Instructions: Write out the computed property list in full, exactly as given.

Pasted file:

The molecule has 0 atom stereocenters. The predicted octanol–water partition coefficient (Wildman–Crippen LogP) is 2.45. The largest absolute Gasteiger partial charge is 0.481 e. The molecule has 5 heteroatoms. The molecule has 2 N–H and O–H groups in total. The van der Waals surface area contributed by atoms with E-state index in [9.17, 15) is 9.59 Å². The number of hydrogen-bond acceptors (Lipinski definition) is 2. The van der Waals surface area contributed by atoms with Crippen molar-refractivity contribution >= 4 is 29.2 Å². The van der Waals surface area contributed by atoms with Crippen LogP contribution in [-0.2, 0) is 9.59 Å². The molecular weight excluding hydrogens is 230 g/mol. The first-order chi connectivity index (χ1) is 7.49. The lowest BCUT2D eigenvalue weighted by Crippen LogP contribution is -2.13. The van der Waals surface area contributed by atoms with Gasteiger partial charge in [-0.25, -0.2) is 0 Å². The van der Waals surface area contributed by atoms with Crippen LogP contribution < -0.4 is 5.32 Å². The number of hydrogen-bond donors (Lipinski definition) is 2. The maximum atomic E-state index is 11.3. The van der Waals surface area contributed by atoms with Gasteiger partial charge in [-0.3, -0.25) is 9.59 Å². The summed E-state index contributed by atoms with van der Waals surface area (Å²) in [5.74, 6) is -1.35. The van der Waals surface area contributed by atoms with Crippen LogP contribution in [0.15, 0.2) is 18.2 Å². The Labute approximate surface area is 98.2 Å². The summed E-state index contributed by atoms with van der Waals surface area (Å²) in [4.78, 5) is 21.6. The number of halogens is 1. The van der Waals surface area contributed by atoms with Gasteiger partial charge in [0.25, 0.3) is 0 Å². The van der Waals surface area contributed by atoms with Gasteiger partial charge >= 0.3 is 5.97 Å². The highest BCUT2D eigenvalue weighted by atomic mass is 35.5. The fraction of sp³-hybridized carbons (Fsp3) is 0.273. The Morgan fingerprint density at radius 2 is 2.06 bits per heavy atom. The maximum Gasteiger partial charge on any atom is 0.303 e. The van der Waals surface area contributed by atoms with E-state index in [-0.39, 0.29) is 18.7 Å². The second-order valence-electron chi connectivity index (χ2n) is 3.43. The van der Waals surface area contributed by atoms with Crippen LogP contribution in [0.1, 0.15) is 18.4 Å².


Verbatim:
The molecule has 0 atom stereocenters. The predicted octanol–water partition coefficient (Wildman–Crippen LogP) is 2.45. The largest absolute Gasteiger partial charge is 0.481 e. The molecule has 5 heteroatoms. The molecule has 2 N–H and O–H groups in total. The van der Waals surface area contributed by atoms with E-state index in [9.17, 15) is 9.59 Å². The number of hydrogen-bond acceptors (Lipinski definition) is 2. The van der Waals surface area contributed by atoms with Crippen molar-refractivity contribution >= 4 is 29.2 Å². The van der Waals surface area contributed by atoms with Crippen LogP contribution in [-0.2, 0) is 9.59 Å². The molecular weight excluding hydrogens is 230 g/mol. The first-order chi connectivity index (χ1) is 7.49. The lowest BCUT2D eigenvalue weighted by Crippen LogP contribution is -2.13. The van der Waals surface area contributed by atoms with Gasteiger partial charge in [-0.25, -0.2) is 0 Å². The van der Waals surface area contributed by atoms with Crippen LogP contribution < -0.4 is 5.32 Å². The number of hydrogen-bond donors (Lipinski definition) is 2. The maximum atomic E-state index is 11.3. The van der Waals surface area contributed by atoms with Gasteiger partial charge in [-0.3, -0.25) is 9.59 Å². The summed E-state index contributed by atoms with van der Waals surface area (Å²) in [5.74, 6) is -1.35. The van der Waals surface area contributed by atoms with Crippen LogP contribution in [0.15, 0.2) is 18.2 Å². The Labute approximate surface area is 98.2 Å². The summed E-state index contributed by atoms with van der Waals surface area (Å²) in [4.78, 5) is 21.6. The number of halogens is 1. The van der Waals surface area contributed by atoms with Gasteiger partial charge in [0.25, 0.3) is 0 Å². The van der Waals surface area contributed by atoms with Gasteiger partial charge >= 0.3 is 5.97 Å². The highest BCUT2D eigenvalue weighted by atomic mass is 35.5. The fraction of sp³-hybridized carbons (Fsp3) is 0.273. The Morgan fingerprint density at radius 2 is 2.06 bits per heavy atom. The maximum Gasteiger partial charge on any atom is 0.303 e. The van der Waals surface area contributed by atoms with E-state index in [-0.39, 0.29) is 18.7 Å². The second-order valence-electron chi connectivity index (χ2n) is 3.43. The van der Waals surface area contributed by atoms with Crippen LogP contribution in [0.1, 0.15) is 18.4 Å².